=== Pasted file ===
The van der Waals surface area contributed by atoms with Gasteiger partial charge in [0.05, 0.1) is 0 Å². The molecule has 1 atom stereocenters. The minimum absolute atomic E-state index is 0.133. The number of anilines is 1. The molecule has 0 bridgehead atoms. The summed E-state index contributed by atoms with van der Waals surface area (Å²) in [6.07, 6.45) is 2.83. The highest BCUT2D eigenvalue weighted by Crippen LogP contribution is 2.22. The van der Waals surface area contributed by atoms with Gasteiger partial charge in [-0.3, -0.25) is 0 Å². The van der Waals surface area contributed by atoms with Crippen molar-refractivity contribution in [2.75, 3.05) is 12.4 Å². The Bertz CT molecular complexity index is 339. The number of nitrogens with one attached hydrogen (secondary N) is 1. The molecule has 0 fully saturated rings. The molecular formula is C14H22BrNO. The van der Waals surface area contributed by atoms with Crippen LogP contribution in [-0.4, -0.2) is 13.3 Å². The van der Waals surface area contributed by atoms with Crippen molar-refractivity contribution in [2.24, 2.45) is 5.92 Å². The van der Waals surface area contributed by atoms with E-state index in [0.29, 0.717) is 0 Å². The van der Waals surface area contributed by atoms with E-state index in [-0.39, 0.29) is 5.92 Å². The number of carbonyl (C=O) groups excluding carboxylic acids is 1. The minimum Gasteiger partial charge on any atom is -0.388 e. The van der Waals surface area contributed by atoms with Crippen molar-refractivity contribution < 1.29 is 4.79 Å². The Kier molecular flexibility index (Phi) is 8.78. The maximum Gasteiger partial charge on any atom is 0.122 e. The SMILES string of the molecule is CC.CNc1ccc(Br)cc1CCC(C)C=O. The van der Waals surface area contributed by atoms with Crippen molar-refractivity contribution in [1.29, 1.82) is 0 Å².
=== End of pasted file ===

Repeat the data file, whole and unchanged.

The van der Waals surface area contributed by atoms with Gasteiger partial charge in [0.05, 0.1) is 0 Å². The molecule has 1 atom stereocenters. The minimum absolute atomic E-state index is 0.133. The number of anilines is 1. The molecule has 0 bridgehead atoms. The summed E-state index contributed by atoms with van der Waals surface area (Å²) in [6.07, 6.45) is 2.83. The highest BCUT2D eigenvalue weighted by Crippen LogP contribution is 2.22. The van der Waals surface area contributed by atoms with Gasteiger partial charge in [-0.3, -0.25) is 0 Å². The van der Waals surface area contributed by atoms with Crippen molar-refractivity contribution in [2.75, 3.05) is 12.4 Å². The Bertz CT molecular complexity index is 339. The number of nitrogens with one attached hydrogen (secondary N) is 1. The molecule has 0 fully saturated rings. The molecular formula is C14H22BrNO. The van der Waals surface area contributed by atoms with Crippen LogP contribution in [-0.4, -0.2) is 13.3 Å². The van der Waals surface area contributed by atoms with Crippen molar-refractivity contribution in [2.24, 2.45) is 5.92 Å². The van der Waals surface area contributed by atoms with E-state index in [0.29, 0.717) is 0 Å². The van der Waals surface area contributed by atoms with E-state index in [-0.39, 0.29) is 5.92 Å². The number of carbonyl (C=O) groups excluding carboxylic acids is 1. The minimum Gasteiger partial charge on any atom is -0.388 e. The van der Waals surface area contributed by atoms with Crippen molar-refractivity contribution < 1.29 is 4.79 Å². The Kier molecular flexibility index (Phi) is 8.78. The maximum Gasteiger partial charge on any atom is 0.122 e. The SMILES string of the molecule is CC.CNc1ccc(Br)cc1CCC(C)C=O. The van der Waals surface area contributed by atoms with Crippen molar-refractivity contribution in [1.29, 1.82) is 0 Å².